The Holy Spirit gave us Scripture and Sacred Tradition to guide us in this lifetime and prepare us for the next. These tell us of Christ's life, character, teachings, and divinity, and of the establishment of the Church and the Sacraments. They extol the gifts of God and the essential elements of our Faith. They reveal that He created us to share in His glory. 

Christ allows us to walk in His light and leave behind darkness. His yoke is easy and His burden light. He has given Himself for us in the most sublime and most supreme sacrifice of His Passion, then taught us to re-present that at the altar so as to share repeatedly in those graces. By all of this, He has shown us that there is nothing He would not do for us. Even for just one of us. 

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When we consider the fullness of His doctrine, not just a portion of it, we see that purgatory is merciful love, an incredible gift, and an inestimable treasure for the children of God. As He told us, He desires mercy over sacrifice.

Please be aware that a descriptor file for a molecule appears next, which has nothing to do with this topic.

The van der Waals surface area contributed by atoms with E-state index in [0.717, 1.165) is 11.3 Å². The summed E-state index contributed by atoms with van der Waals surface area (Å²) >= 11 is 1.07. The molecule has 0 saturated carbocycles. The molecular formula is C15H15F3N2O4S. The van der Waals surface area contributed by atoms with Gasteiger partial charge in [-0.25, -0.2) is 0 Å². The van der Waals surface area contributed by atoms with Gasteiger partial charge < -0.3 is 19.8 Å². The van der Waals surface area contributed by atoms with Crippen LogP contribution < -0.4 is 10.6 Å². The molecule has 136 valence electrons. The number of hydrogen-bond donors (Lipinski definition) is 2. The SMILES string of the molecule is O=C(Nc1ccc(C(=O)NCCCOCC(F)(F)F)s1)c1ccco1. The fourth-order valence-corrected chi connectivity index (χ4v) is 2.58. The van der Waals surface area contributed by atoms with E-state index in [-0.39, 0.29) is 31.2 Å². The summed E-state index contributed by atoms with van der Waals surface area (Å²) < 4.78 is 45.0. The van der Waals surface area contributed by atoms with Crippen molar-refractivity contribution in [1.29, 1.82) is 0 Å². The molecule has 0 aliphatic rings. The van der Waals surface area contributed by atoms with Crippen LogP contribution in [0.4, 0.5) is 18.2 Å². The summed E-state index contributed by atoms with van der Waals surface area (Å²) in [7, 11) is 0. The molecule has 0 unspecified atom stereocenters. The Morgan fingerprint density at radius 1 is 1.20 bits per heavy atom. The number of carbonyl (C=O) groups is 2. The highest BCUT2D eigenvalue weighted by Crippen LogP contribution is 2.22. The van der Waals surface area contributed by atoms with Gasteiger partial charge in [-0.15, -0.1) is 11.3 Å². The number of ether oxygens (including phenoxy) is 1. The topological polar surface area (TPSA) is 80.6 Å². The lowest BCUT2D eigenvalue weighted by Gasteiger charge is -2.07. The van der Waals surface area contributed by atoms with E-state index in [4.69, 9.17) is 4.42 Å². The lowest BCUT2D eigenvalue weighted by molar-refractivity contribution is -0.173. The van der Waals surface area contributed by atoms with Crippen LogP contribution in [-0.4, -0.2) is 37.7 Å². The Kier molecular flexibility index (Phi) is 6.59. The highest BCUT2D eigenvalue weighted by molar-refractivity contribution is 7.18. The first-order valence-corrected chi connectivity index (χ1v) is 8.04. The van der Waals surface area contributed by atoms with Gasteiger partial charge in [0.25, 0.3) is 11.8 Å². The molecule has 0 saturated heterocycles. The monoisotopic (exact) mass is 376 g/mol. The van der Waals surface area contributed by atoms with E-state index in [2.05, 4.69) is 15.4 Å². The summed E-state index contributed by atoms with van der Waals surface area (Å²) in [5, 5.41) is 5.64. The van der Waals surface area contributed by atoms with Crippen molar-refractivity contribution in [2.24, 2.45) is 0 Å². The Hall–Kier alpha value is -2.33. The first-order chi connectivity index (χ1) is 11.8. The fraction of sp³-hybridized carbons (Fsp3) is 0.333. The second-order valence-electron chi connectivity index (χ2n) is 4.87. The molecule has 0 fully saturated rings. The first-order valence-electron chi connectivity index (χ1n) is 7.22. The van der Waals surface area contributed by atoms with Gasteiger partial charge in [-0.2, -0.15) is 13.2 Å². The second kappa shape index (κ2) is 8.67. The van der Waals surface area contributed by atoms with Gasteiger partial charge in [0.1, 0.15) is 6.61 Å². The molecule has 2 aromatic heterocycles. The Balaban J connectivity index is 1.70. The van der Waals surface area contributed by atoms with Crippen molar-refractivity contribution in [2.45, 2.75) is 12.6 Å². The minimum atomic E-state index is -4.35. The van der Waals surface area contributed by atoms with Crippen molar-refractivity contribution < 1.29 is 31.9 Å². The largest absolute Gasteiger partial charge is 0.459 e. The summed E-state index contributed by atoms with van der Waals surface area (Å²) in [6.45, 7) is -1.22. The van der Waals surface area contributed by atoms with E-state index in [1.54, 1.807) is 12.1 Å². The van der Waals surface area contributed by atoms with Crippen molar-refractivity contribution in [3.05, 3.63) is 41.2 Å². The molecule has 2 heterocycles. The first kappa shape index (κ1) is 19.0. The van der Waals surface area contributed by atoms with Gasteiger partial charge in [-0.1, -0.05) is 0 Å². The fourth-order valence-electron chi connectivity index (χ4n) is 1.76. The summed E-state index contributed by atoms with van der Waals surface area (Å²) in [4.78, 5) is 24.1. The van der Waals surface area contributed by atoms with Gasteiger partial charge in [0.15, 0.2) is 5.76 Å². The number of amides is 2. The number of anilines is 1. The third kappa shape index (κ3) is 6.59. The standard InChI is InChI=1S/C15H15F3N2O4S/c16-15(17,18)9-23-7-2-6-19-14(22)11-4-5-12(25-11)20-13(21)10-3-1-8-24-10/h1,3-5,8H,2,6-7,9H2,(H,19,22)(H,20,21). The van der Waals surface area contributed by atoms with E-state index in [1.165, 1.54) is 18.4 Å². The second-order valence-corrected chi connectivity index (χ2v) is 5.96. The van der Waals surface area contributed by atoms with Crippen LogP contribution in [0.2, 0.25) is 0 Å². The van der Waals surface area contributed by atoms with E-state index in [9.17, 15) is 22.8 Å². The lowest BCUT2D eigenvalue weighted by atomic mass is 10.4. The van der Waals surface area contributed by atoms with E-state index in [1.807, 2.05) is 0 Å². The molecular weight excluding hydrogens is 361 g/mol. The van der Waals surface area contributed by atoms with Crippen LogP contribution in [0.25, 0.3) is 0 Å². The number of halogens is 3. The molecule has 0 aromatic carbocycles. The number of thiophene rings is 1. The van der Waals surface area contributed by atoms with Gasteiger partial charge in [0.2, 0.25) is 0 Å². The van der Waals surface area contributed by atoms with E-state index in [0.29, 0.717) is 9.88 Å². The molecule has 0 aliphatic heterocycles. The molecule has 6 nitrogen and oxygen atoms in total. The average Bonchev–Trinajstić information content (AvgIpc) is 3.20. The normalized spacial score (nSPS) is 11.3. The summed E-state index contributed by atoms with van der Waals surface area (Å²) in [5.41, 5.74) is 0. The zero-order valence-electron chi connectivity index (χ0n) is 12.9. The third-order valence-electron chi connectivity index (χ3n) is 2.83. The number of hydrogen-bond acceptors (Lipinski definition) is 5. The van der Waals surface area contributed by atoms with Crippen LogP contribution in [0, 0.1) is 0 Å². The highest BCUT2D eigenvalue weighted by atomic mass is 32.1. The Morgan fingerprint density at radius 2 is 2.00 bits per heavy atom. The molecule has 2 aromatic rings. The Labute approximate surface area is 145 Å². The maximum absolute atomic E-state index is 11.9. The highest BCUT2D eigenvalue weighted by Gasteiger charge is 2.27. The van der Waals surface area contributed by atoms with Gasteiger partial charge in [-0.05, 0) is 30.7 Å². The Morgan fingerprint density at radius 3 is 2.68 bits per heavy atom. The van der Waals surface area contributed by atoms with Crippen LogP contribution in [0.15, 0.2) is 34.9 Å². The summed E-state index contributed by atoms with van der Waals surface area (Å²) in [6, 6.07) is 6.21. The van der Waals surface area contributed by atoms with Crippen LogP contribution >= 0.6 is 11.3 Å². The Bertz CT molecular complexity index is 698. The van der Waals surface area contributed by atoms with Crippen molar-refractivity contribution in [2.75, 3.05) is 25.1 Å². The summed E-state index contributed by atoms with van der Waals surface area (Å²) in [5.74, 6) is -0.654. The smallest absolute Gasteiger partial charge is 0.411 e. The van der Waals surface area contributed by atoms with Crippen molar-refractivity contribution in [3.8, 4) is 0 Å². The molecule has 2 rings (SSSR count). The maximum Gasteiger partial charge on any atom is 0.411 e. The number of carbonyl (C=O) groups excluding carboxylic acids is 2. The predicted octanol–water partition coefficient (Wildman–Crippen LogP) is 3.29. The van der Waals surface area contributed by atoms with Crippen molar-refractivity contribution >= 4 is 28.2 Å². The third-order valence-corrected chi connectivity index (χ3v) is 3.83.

Why Does It Matter? 

Had the Christian world continued in unity, all Christians would know and embrace this sacred reality. Imagine the souls who could be delivered, then, if all of our faithful brothers and sisters in Christ were united in prayer for the dead. We would empty Purgatory together in a victorious wave of souls heading home to their Heavenly Father! 

Lack of understanding or rejection of the belief in purgatory among our brothers and sisters in Christ is a great loss, behooving each of us who does understand and believe to play a part in the deliverance of the holy souls awaiting our help.